Sport AFL Dustin Martin is a winner, but his father deserves no sympathy

Dustin Martin is a winner, but his father deserves no sympathy

Dustin Martin Brownlow Medal 2017
"Mum and Dad ... I’m so grateful for everything you’ve done for me," said Dustin Martin on claiming the 2017 Brownlow Medal. Photo: Getty
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Channel Seven’s Bruce McAvaney had to work hard for his money interviewing newly-crowned Brownlow Medal winner Dustin Martin on Monday.

McAvaney gushed, rattled off stats and tried several lines of questioning with the deadpan Richmond star before he finally got what he wanted: Dustin to talk about his father Shane.

In response to McAvaney’s probing, the quietly-spoken champion said: “He means the world to me.”

Martin’s words – written by a mate, but delivered with the perfect amount of controlled emotion and honesty – saw Crown’s Palladium Room erupt with applause.

“Dad, I know it is tough for you not being here this week,” he added, “but I know how much you love me and I love you very much.”

By Martin’s own admission, he and his dad share a “special relationship”.

That’s fine. Actually, it’s better than that.

It’s inspiring when a 26-year-old is so close to his father, and so appreciative of what he’s contributed to his life, that he talks him up, defends him loyally and drops in to visit whenever he can.

Even if, as in Dustin and Shane Martin’s case, home visits mean flying to another country so the pair can duck off to the local together.

Shane Martin’s colourful history has been much-publicised in various forms, but for accuracy’s sake, let’s revisit it here.

Allegedly a top-ranking official of the Rebels motorcycle club, the elder Martin was deported from Australia to New Zealand last March when immigration officials ruled he was not of good character.

shane martin
Shane Martin was deported to New Zealand in March 2016. Photo: Sky News

Over almost three decades, Shane Martin has compiled a significant criminal history in Australia and New Zealand.

In Australia, he received a two-month prison sentence, suspended for 12 months, in 2004 for aiding and abetting in ecstasy trafficking and was fined for drug possession.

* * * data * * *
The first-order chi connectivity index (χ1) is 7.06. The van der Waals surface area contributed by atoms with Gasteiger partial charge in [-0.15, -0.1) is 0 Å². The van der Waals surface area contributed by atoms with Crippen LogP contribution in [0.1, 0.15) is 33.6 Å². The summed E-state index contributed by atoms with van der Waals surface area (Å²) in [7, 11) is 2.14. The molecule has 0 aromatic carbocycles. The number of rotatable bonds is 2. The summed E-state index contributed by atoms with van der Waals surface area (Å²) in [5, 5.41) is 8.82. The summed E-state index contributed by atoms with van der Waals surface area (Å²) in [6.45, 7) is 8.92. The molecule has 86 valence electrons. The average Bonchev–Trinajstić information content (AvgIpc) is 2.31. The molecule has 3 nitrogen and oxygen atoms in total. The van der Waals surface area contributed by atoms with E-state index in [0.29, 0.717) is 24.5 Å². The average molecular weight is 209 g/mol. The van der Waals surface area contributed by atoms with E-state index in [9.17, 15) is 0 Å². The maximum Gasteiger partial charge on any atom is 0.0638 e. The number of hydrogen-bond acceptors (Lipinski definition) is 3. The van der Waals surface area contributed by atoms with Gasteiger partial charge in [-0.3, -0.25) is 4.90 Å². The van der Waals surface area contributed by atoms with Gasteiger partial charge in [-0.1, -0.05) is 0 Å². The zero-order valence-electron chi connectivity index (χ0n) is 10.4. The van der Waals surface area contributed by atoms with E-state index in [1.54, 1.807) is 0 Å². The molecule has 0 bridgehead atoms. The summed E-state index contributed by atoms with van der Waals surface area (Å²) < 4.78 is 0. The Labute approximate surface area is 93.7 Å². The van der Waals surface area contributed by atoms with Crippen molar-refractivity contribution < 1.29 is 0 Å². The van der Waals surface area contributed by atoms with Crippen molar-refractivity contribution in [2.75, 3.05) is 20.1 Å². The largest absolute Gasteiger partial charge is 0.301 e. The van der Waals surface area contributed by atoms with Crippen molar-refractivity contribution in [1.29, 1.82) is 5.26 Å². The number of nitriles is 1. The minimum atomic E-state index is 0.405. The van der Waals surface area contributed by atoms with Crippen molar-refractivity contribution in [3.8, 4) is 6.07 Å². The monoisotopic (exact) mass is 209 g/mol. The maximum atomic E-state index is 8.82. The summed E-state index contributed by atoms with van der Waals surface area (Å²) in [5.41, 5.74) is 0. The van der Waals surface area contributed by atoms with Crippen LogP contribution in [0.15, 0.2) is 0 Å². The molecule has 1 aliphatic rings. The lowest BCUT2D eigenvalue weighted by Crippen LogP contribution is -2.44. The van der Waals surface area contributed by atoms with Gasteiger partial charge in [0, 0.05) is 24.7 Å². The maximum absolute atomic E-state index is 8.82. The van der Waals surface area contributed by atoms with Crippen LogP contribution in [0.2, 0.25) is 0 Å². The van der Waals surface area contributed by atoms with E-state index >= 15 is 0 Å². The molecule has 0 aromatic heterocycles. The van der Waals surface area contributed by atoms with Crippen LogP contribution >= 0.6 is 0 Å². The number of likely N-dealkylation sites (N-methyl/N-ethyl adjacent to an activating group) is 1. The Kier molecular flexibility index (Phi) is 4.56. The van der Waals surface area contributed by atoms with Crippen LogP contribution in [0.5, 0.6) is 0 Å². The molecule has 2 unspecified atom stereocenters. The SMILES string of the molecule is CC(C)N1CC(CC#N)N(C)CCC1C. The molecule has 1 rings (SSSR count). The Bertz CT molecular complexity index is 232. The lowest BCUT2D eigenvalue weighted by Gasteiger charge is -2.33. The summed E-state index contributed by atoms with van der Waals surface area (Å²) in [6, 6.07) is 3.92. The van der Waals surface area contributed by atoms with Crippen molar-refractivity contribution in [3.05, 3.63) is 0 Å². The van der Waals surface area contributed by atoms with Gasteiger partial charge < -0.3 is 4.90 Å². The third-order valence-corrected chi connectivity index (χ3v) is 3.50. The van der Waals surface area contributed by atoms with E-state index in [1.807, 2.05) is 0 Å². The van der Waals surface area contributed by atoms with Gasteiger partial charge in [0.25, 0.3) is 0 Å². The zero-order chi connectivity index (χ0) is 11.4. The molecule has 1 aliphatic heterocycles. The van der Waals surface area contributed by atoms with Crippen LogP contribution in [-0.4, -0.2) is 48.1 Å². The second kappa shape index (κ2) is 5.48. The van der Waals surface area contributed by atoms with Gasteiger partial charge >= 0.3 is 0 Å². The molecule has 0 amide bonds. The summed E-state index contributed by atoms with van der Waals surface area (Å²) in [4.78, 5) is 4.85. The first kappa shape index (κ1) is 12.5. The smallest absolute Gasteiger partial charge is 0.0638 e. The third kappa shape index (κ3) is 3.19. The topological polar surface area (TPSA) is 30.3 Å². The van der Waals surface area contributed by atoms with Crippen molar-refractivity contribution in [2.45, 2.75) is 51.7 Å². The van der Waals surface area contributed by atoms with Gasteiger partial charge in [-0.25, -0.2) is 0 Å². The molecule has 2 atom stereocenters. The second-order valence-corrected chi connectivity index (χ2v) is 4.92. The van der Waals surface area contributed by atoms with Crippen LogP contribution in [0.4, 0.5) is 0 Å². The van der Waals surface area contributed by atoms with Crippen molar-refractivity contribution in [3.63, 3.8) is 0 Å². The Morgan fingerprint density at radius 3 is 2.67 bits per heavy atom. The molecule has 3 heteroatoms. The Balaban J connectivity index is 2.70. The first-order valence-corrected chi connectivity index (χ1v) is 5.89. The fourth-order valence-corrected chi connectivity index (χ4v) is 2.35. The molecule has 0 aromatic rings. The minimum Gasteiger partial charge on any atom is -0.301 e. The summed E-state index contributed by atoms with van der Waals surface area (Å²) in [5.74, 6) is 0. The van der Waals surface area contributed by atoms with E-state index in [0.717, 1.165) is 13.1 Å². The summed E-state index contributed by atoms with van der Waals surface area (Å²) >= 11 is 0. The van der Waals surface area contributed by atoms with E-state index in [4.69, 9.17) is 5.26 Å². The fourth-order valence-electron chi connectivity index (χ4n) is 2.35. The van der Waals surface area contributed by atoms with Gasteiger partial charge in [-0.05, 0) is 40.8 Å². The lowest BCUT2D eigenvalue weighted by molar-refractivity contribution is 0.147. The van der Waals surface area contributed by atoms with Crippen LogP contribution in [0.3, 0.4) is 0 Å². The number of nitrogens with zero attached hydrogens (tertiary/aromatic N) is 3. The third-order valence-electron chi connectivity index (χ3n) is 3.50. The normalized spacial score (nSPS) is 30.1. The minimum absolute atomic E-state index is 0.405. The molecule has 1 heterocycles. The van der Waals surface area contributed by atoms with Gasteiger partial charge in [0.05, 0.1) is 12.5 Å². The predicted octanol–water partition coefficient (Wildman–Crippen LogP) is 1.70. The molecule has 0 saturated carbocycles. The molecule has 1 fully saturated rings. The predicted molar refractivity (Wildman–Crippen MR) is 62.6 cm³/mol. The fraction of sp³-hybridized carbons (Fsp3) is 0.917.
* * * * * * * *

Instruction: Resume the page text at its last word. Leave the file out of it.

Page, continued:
Across the Tasman, his past charges include unlawful assault, burglary, armed with intent and drug offences – a record dating back to 1990.

A groundswell of support for Shane Martin being allowed back into the country to watch his son play in finals, and now the AFL Grand Final, was knocked on the head earlier this month by Prime Minister Malcolm Turnbull.

Talking to 3AW, the PM said he made “no apologies” for putting the kibosh on a Martin father-son reunion in Australia.

“[Shane Martin] has had his visa cancelled because of his criminal record and association with outlaw motorcycle gangs.”

On Brownlow night, Joe Daniher received muted applause for committing a sporting crime – taking down a more favoured competitor to win the Alex Jesaulenko Medal for Mark of the Year.

Shane Martin’s crimes are of a different ilk (for a start, they’re real) yet his plight in being separated from his famous son struck much more of an enthusiastic chord.

Here’s hoping the positive reaction was in support of Dustin, not his dad.

It must be hard for Dustin to do what he does best, play AFL at the height of his powers, and not be able to have his father watching from the sidelines, or hugging him in the change rooms.

But that’s Shane Martin’s own fault. Dustin’s dad has created this heartbreak.

Instead of lamenting the pain of his separation from his son, he could acknowledge his own actions have caused it. Hopefully, privately, he’s man enough to explain that to Dustin.

Australia has every right to deport people when they not just bend rules, but break laws.

Shane Martin deserves no sympathy, especially not from a crowd gathered to celebrate the best and fairest.

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